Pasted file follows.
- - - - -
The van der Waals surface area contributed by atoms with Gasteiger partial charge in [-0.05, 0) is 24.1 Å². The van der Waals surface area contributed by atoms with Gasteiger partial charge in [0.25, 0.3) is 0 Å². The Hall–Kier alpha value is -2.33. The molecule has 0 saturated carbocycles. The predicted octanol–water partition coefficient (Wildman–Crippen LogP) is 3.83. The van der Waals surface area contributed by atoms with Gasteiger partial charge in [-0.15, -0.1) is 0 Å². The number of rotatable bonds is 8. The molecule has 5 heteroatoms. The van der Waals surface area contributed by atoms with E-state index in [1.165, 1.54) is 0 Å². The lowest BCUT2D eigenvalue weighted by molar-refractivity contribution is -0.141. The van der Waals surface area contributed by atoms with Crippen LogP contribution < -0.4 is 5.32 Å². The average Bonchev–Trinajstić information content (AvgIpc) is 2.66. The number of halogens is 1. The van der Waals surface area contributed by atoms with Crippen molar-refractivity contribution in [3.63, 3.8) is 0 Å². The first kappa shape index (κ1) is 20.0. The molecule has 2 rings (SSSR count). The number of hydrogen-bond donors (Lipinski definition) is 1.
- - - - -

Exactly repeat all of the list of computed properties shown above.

The van der Waals surface area contributed by atoms with Gasteiger partial charge in [-0.05, 0) is 24.1 Å². The van der Waals surface area contributed by atoms with Gasteiger partial charge in [0.25, 0.3) is 0 Å². The Hall–Kier alpha value is -2.33. The molecule has 0 saturated carbocycles. The predicted octanol–water partition coefficient (Wildman–Crippen LogP) is 3.83. The van der Waals surface area contributed by atoms with Gasteiger partial charge in [-0.15, -0.1) is 0 Å². The number of rotatable bonds is 8. The molecule has 5 heteroatoms. The van der Waals surface area contributed by atoms with E-state index in [1.165, 1.54) is 0 Å². The lowest BCUT2D eigenvalue weighted by molar-refractivity contribution is -0.141. The van der Waals surface area contributed by atoms with Crippen LogP contribution < -0.4 is 5.32 Å². The average Bonchev–Trinajstić information content (AvgIpc) is 2.66. The number of halogens is 1. The van der Waals surface area contributed by atoms with Crippen molar-refractivity contribution in [3.63, 3.8) is 0 Å². The first kappa shape index (κ1) is 20.0. The molecule has 2 rings (SSSR count). The number of hydrogen-bond donors (Lipinski definition) is 1.